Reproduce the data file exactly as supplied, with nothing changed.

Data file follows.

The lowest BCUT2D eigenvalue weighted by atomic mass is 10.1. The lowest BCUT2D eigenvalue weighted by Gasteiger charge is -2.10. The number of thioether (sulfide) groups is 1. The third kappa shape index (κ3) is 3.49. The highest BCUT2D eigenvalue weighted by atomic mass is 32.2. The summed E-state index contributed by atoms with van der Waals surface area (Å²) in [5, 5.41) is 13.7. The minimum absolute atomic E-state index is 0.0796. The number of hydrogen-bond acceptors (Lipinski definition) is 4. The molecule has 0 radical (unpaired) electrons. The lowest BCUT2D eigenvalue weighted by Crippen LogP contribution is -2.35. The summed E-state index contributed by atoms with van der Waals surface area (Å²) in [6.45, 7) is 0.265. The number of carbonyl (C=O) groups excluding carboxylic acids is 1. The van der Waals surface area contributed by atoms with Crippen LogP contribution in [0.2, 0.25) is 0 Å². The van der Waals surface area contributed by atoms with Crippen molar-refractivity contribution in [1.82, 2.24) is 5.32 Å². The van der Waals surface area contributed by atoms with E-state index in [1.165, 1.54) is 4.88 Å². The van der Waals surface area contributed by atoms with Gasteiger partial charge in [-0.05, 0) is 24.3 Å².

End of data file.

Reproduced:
The lowest BCUT2D eigenvalue weighted by atomic mass is 10.1. The lowest BCUT2D eigenvalue weighted by Gasteiger charge is -2.10. The number of thioether (sulfide) groups is 1. The third kappa shape index (κ3) is 3.49. The highest BCUT2D eigenvalue weighted by atomic mass is 32.2. The summed E-state index contributed by atoms with van der Waals surface area (Å²) in [5, 5.41) is 13.7. The minimum absolute atomic E-state index is 0.0796. The number of hydrogen-bond acceptors (Lipinski definition) is 4. The molecule has 0 radical (unpaired) electrons. The lowest BCUT2D eigenvalue weighted by Crippen LogP contribution is -2.35. The summed E-state index contributed by atoms with van der Waals surface area (Å²) in [6.45, 7) is 0.265. The number of carbonyl (C=O) groups excluding carboxylic acids is 1. The van der Waals surface area contributed by atoms with Crippen LogP contribution in [0.2, 0.25) is 0 Å². The van der Waals surface area contributed by atoms with Crippen molar-refractivity contribution in [1.82, 2.24) is 5.32 Å². The van der Waals surface area contributed by atoms with E-state index in [1.165, 1.54) is 4.88 Å². The van der Waals surface area contributed by atoms with Gasteiger partial charge in [-0.05, 0) is 24.3 Å².